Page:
Rachel & Friends - Soft Release Part 3

Rachel & Friends - Soft Release, Part 3

A 'soft release' is where a flying-fox is released at a site that has support feeding.

This is usually the release site for orphaned young (who are now juveniles) that have not had the opportunity of a 'wild experience'.

Food is slowly decreased over a period as the juvenile bats start eating a wild diet, flight muscles get stronger as they fly further each night to forage for pollen, nectar and rainforest fruits.

These young flying-foxes can come and go until they are able to fend totally on their own. By then it is safe to remove all support food further encouraging them to join their wild family.

Guidelines for Management of Captive Flying-Foxes:

1. Make sure that there is access to sunlight:

The positioning of an aviary is so important. The animals need sun and air and space to fully open their wings and ensure that fungal infections such as ‘slimy wing’ do not develop. Toys, hanging drapes and native blossom will also add to the enjoyment of the captive animals in the aviary.

  1. Management of Flying-foxes in an Aviary:

Animals must have appropriate companions in a suitable environment with adequate food.

When flying-foxes go into a captive environment, the hierarchy factor kicks in, for example males will be dominant over females and older bats will be dominant over younger bats.

More animals in an aviary will encourage competition for food.

If a lot of fruit is dropped to the ground and not plentiful enough, then the smaller and/or more submissive animals may feel the need to go to the ground to feed.

Going to the aviary floor to feed is not natural behaviour and should not be encouraged because it can lead to the following problems:

a. When the animal is released, the behaviour of scavenging for dropped fruit on the ground, will make that flying-fox vulnerable to attack by a domestic/feral cat or dog.

b. When a flying-fox is feeding on discarded fruit on the aviary floor, the under surface of their wings comes in contact with faecal waste containing bacteria, viruses and fungi. Later on when they try to clean their wings, these microbes are ingested. Given that these animals are already immunocompromised, from insufficient food being provided and distressed from dominant animals, it is inevitable that they will develop a condition such as 'slimy wing'.

3. Food & Water:

a. More flight activity in cold weather will mean captive flying-foxes will need more fuel than many of the husbandry manuals suggest. At least 450 gm, as a baseline, is required for an adult flying-fox and 300 gm for a juvenile flying-fox. However depending on the time of the year and how many bats there are in captivity, they may need even more food.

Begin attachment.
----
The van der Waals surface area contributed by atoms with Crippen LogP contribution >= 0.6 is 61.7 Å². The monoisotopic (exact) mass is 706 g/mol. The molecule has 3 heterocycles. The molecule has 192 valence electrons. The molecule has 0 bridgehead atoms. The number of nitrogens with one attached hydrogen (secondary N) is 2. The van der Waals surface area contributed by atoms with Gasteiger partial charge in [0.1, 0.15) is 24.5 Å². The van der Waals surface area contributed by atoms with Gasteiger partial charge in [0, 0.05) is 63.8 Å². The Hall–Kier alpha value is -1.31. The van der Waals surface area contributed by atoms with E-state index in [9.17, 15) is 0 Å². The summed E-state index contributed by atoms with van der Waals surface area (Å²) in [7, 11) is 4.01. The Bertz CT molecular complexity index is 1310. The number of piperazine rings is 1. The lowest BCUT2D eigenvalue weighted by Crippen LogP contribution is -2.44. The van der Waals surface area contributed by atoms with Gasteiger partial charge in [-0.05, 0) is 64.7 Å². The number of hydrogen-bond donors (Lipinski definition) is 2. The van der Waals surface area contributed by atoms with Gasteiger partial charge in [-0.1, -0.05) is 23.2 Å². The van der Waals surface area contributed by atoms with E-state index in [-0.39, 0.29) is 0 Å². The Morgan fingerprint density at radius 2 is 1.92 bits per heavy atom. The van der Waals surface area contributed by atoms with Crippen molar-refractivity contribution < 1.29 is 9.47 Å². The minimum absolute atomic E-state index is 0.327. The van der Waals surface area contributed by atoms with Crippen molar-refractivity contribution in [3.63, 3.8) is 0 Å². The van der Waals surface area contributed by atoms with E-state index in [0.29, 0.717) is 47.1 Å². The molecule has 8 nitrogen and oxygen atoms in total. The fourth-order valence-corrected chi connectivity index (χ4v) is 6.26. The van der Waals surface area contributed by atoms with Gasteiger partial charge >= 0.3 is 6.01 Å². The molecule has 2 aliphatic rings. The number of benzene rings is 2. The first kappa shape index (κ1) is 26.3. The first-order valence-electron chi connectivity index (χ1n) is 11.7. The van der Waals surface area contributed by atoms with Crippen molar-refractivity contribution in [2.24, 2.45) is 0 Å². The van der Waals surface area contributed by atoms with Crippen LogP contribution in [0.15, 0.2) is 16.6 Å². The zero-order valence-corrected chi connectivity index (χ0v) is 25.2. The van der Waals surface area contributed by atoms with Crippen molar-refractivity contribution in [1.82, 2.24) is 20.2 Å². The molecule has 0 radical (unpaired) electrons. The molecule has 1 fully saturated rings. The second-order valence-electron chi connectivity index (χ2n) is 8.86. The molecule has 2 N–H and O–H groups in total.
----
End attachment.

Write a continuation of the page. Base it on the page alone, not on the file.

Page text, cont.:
b. Offer fruit such as apple, pear, grapes, rockmelon. To make life interesting and to encourage flying-foxes, undergoing rehabilitation, to eat, offer small amounts of different tasting fruit such as paw paw, mango and banana. Only offer these in small amounts because of their high fibre content. The bulk of the fruit provided is primarily apple, pear and some melon.

Watermelon is helpful for keeping flying-foxes rehydrated during hot weather.

c. High protein supplement (HPS) must be mixed in with the chopped fruit. Wombarroo guidelines suggest that 15 gm HPS needs to be added to 300 gm of chopped fruit or 150 gm HPS added to 3 kg chopped fruit, if cutting large volumes. It is recommended that the volume of HPS should be increased for pregnant, lactating females, juvenile and debilitated flying-foxes to 20 gm HPS in 300gm of food. 

d. Watch the buckets carefully and remember that if there is no food left, several flying-foxes might have gone hungry. The amount of chopped fruit provided, in that instance, will need to be increased.

e. Water must always be available and changed on a daily basis.

Water can be offered in the guinea pig dispensers, as this provides a more interesting way of drinking rather than a bowl or bucket.

4. Environmental Enrichment:

Environmental enrichment is important for permanent care flying-foxes and can also assist in the healing process for wild flying-foxes following illness or injuries.

  1. Toys can offer challenges and diversions particularly when it involves food. A ‘veggie basket’, available from pet stores, can be filled with pieces of soft fruit,
  2. Kebab treat hangers can have fruit and leaves threaded onto them.
  3. Fresh native vegetation with flowers and fruit can be added to the aviary or cage, as well as mulberry and eucalypt leaves.

(Credit: Sydney Wildlife Rescue & Care Training Course Manual, September 2020).


So be vigilant, watch and observe the behaviour of the young flying-foxes and assess whether sufficient food is being offered.

If the buckets of fruit are empty the following day, offer more fruit to ensure that all the animals have access to sufficient chopped fruit, including high protein supplement powder (15 gms per bat) to ensure maximum health on release.

Photo credit: Marina Tretiach

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